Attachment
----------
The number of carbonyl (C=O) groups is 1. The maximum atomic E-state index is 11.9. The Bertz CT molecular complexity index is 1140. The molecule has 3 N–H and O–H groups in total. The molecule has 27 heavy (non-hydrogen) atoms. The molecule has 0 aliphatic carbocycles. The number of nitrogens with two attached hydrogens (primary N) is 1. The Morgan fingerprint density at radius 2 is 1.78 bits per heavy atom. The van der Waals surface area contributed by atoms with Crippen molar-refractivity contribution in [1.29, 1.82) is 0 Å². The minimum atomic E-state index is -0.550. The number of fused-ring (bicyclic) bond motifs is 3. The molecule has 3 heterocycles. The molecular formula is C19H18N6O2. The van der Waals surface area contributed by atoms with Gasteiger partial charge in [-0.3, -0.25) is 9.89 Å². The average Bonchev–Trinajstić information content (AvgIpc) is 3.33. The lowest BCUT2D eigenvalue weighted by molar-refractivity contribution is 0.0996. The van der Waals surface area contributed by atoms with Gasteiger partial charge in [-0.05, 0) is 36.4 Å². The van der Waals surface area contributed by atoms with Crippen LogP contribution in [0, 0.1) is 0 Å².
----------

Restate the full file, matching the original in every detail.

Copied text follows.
The number of carbonyl (C=O) groups is 1. The maximum atomic E-state index is 11.9. The Bertz CT molecular complexity index is 1140. The molecule has 3 N–H and O–H groups in total. The molecule has 27 heavy (non-hydrogen) atoms. The molecule has 0 aliphatic carbocycles. The number of nitrogens with two attached hydrogens (primary N) is 1. The Morgan fingerprint density at radius 2 is 1.78 bits per heavy atom. The van der Waals surface area contributed by atoms with Crippen molar-refractivity contribution in [1.29, 1.82) is 0 Å². The minimum atomic E-state index is -0.550. The number of fused-ring (bicyclic) bond motifs is 3. The molecule has 3 heterocycles. The molecular formula is C19H18N6O2. The van der Waals surface area contributed by atoms with Gasteiger partial charge in [-0.3, -0.25) is 9.89 Å². The average Bonchev–Trinajstić information content (AvgIpc) is 3.33. The lowest BCUT2D eigenvalue weighted by molar-refractivity contribution is 0.0996. The van der Waals surface area contributed by atoms with Gasteiger partial charge in [-0.05, 0) is 36.4 Å². The van der Waals surface area contributed by atoms with Crippen LogP contribution in [0, 0.1) is 0 Å².